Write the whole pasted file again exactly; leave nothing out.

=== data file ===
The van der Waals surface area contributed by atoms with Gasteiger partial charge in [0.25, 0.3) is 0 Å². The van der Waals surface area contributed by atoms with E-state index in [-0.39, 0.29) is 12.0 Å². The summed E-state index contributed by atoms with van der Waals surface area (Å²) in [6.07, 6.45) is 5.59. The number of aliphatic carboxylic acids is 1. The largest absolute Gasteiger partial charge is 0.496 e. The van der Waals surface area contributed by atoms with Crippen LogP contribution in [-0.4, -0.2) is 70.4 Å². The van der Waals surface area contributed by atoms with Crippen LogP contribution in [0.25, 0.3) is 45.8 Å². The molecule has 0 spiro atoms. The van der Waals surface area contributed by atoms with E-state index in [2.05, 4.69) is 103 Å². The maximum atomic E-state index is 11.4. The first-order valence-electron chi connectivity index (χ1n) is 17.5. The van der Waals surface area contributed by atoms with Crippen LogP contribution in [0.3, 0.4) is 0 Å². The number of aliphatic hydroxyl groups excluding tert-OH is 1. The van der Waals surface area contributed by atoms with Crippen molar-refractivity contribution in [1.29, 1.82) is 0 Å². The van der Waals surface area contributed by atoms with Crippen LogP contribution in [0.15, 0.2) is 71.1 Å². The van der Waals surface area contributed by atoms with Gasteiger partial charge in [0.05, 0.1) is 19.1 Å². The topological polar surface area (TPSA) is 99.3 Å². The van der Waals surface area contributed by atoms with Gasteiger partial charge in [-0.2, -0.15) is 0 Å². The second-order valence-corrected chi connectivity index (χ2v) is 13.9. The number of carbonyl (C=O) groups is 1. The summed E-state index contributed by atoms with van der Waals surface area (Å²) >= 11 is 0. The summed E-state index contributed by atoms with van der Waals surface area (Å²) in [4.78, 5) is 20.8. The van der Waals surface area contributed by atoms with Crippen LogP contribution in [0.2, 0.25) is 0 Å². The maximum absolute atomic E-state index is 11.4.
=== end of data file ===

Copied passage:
The van der Waals surface area contributed by atoms with Gasteiger partial charge in [0.25, 0.3) is 0 Å². The van der Waals surface area contributed by atoms with E-state index in [-0.39, 0.29) is 12.0 Å². The summed E-state index contributed by atoms with van der Waals surface area (Å²) in [6.07, 6.45) is 5.59. The number of aliphatic carboxylic acids is 1. The largest absolute Gasteiger partial charge is 0.496 e. The van der Waals surface area contributed by atoms with Crippen LogP contribution in [-0.4, -0.2) is 70.4 Å². The van der Waals surface area contributed by atoms with Crippen LogP contribution in [0.25, 0.3) is 45.8 Å². The molecule has 0 spiro atoms. The van der Waals surface area contributed by atoms with E-state index in [2.05, 4.69) is 103 Å². The maximum atomic E-state index is 11.4. The first-order valence-electron chi connectivity index (χ1n) is 17.5. The van der Waals surface area contributed by atoms with Crippen LogP contribution in [0.3, 0.4) is 0 Å². The number of aliphatic hydroxyl groups excluding tert-OH is 1. The van der Waals surface area contributed by atoms with Crippen molar-refractivity contribution in [1.29, 1.82) is 0 Å². The van der Waals surface area contributed by atoms with Crippen LogP contribution in [0.15, 0.2) is 71.1 Å². The van der Waals surface area contributed by atoms with Gasteiger partial charge in [0.05, 0.1) is 19.1 Å². The topological polar surface area (TPSA) is 99.3 Å². The van der Waals surface area contributed by atoms with Gasteiger partial charge in [-0.2, -0.15) is 0 Å². The second-order valence-corrected chi connectivity index (χ2v) is 13.9. The number of carbonyl (C=O) groups is 1. The summed E-state index contributed by atoms with van der Waals surface area (Å²) >= 11 is 0. The summed E-state index contributed by atoms with van der Waals surface area (Å²) in [4.78, 5) is 20.8. The van der Waals surface area contributed by atoms with Crippen LogP contribution in [0.2, 0.25) is 0 Å². The maximum absolute atomic E-state index is 11.4.